Shirley Pincus woke up in her hospital bed and waited for the pain.
Years of failed surgeries had eroded her optimism. The pain always came back.
A nerve block hadn’t helped. Amputating the tips of two toes didn’t, either. A nerve-repair technology invented by University of Florida scientists had given her a glimmer of hope, but after more than seven hours of surgery at a Chicago hospital, Pincus steeled herself for the possibility of another disappointment.
The human-resource manager’s left foot started aching in 2008. Within months, the pain became debilitating. She and her husband used to hike and walk on the beach, but now she could barely make it through the workday.
“Every day around 2 p.m., I braced myself for the white-hot, stabbing, throbbing, jolting pain that would come,” she said.
Years went by. Treatment after treatment yielded no improvement. Then one night in 2013, she came home from work and got into bed, the pain too overwhelming for anything else. She took out her iPad and started searching for anything that might help. That was when she found two doctors who offered the UF-developed nerve graft, which is made from cadaver tissue.
Nerve transplants from a patient’s own body have a major drawback: The area where the donor nerve is taken loses feeling. Cadaver nerves eliminate the need for a donor site, but faced some obstacles of their own. A thousand miles apart, two scientists were tackling those hurdles from two different angles. UF biomedical engineer Christine Schmidt – then with the University of Texas at Austin – had discovered how to strip away the parts of the donor nerve that spurred an immune response without destroying the nerve’s microarchitecture. In Gainesville, UF pediatrician and neuroscientist David Muir had figured out how to remove the components that inhibited the nerve’s regeneration. Together, the two breakthroughs made it possible to transplant cadaver nerves. There was just one problem.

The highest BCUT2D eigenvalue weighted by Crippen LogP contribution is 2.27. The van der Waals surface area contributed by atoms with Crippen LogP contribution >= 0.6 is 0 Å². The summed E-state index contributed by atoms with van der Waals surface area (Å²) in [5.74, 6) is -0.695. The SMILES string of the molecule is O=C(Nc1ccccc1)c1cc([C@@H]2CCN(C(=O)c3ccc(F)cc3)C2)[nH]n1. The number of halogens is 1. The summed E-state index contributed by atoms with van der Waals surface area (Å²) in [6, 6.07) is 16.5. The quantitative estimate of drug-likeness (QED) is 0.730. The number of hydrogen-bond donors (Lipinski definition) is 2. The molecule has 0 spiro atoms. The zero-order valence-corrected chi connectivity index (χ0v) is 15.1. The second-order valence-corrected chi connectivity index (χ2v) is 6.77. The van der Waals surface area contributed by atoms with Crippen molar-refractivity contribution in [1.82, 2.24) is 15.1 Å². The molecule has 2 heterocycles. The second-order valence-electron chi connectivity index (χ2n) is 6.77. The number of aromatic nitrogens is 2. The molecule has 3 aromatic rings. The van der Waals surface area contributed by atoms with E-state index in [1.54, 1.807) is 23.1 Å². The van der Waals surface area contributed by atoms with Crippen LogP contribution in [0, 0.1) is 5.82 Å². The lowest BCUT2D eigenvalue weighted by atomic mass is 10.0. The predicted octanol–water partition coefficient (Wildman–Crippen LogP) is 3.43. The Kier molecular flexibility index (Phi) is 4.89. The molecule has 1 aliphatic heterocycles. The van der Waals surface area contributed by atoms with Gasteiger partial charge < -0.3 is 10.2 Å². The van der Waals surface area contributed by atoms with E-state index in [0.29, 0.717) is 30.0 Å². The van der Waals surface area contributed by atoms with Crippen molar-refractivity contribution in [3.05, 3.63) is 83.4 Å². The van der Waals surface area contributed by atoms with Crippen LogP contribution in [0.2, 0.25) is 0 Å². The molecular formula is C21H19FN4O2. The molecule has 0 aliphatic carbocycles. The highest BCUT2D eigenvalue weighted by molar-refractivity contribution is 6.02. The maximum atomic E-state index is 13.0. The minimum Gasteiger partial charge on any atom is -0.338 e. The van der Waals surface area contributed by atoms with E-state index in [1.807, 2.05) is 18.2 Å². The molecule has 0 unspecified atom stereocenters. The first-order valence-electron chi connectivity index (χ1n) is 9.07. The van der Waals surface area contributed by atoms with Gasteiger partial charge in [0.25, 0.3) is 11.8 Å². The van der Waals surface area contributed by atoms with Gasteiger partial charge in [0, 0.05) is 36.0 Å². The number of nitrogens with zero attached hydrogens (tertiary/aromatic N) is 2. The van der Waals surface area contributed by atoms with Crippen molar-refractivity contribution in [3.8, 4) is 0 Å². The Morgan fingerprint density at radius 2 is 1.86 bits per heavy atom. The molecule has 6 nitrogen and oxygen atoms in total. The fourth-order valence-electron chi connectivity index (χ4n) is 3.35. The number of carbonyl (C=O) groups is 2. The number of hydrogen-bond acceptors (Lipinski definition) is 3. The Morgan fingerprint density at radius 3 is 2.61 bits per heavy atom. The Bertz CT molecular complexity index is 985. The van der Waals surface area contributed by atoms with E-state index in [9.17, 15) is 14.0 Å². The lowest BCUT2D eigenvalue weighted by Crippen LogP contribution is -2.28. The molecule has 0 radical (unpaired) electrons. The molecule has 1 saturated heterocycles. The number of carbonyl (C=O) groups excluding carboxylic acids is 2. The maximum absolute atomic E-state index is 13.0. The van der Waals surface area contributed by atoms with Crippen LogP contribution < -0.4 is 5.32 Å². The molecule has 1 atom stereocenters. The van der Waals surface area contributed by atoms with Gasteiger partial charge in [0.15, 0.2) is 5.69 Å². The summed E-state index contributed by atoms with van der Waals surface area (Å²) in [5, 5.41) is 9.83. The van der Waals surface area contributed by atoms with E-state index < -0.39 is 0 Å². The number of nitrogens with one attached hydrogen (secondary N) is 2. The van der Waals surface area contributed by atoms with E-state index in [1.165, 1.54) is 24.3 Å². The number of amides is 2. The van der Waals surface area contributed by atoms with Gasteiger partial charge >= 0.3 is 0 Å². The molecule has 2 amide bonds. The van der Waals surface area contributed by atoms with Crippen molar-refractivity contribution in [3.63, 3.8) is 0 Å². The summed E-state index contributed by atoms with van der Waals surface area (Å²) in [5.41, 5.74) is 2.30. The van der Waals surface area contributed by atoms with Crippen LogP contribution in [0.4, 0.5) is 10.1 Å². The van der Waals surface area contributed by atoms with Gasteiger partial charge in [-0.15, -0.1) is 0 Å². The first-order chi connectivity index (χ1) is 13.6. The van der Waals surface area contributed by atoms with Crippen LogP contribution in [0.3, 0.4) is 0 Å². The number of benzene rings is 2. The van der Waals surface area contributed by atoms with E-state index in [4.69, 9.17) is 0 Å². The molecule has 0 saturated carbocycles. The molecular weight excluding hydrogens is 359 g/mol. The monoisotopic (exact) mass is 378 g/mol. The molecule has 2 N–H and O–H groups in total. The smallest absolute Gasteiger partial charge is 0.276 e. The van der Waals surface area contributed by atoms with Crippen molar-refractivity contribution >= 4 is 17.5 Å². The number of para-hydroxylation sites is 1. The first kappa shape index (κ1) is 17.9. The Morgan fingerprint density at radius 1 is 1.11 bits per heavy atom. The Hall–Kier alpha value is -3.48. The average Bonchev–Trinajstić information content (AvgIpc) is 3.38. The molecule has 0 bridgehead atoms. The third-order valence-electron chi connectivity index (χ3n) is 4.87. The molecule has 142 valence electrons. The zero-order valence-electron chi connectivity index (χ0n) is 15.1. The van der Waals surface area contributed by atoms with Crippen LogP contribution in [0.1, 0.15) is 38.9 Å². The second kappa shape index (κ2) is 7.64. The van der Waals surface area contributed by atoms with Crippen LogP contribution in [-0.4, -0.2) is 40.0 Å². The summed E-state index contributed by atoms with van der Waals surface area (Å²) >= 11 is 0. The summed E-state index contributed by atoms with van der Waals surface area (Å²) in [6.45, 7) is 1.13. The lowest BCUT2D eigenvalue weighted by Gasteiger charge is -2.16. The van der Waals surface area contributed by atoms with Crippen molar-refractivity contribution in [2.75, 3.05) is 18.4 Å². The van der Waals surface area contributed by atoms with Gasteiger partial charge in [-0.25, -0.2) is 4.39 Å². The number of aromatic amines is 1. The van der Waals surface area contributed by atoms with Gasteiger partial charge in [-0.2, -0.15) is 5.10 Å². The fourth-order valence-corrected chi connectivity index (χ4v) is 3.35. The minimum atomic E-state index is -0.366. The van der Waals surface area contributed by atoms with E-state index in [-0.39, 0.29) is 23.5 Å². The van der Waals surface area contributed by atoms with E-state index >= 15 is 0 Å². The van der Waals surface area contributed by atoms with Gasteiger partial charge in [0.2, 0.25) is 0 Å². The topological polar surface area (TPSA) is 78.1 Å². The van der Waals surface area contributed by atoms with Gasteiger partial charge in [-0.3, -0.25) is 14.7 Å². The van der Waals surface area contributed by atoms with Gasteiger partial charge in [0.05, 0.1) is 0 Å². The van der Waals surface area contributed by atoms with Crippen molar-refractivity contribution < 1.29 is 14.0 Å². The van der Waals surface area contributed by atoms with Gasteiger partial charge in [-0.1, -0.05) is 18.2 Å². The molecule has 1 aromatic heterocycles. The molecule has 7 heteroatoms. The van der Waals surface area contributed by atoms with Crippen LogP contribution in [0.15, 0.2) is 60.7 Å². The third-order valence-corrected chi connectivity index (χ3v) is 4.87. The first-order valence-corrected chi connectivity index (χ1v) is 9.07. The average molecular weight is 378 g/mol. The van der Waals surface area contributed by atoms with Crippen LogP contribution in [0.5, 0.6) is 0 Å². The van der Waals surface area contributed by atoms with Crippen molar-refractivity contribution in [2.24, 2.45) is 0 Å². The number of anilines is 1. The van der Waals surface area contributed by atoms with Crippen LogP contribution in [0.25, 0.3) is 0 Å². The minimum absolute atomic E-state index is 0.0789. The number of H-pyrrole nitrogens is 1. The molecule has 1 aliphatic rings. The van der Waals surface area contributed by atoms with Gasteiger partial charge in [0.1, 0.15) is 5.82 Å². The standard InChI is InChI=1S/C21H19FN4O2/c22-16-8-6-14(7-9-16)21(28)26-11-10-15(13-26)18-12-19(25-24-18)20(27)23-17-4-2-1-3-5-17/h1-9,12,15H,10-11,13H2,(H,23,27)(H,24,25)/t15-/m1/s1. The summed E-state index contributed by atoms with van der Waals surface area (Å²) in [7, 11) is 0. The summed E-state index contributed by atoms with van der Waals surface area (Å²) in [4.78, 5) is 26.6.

“It was too applied,” Schmidt explained. “It wasn’t exciting to the scientific community.”
Schmidt feared the discovery had hit a dead end. There wouldn’t be any big grants to take the finding from the lab to the operating room, where millions of patients like Pincus needed it.
“If inventions don’t get into a clinic or the commercial sector, in a sense, what’s the point?” Schmidt said.
The story might have ended there if it weren’t for UF’s Office of Technology Licensing, which connects investors and entrepreneurs with UF inventions, launching more than 175 biomedical and technology startups since 2001. One of those companies was AxoGen, which licensed the nerve-regeneration technology and brought it to market. Setting up in UF’s Sid Martin Biotechnology Incubator jump-started their progress, said AxoGen CEO Karen Zaderej. Instead of spending six months finding an office and equipment, their scientists were in labs within a month.
startups based on UF technologies courted potential investors. She shared the stage with some of the people who helped bring the nerve graft to market, including Christine Schmidt and an investor whose company had funded AxoGen. At the other end of stage sat Shirley Pincus, who recounted the day two years ago that she woke up after receiving three of AxoGen’s grafts and waited for the pain to return.Zaderej was speaking at UF’s Celebration of Innovation, where
It never did.
“The pain that had plagued me for five or six years was gone in a day,” she said. “Thank you so much.”
Discover more startups based on UF inventions – and technologies available to license – at research.ufl.edu/otl.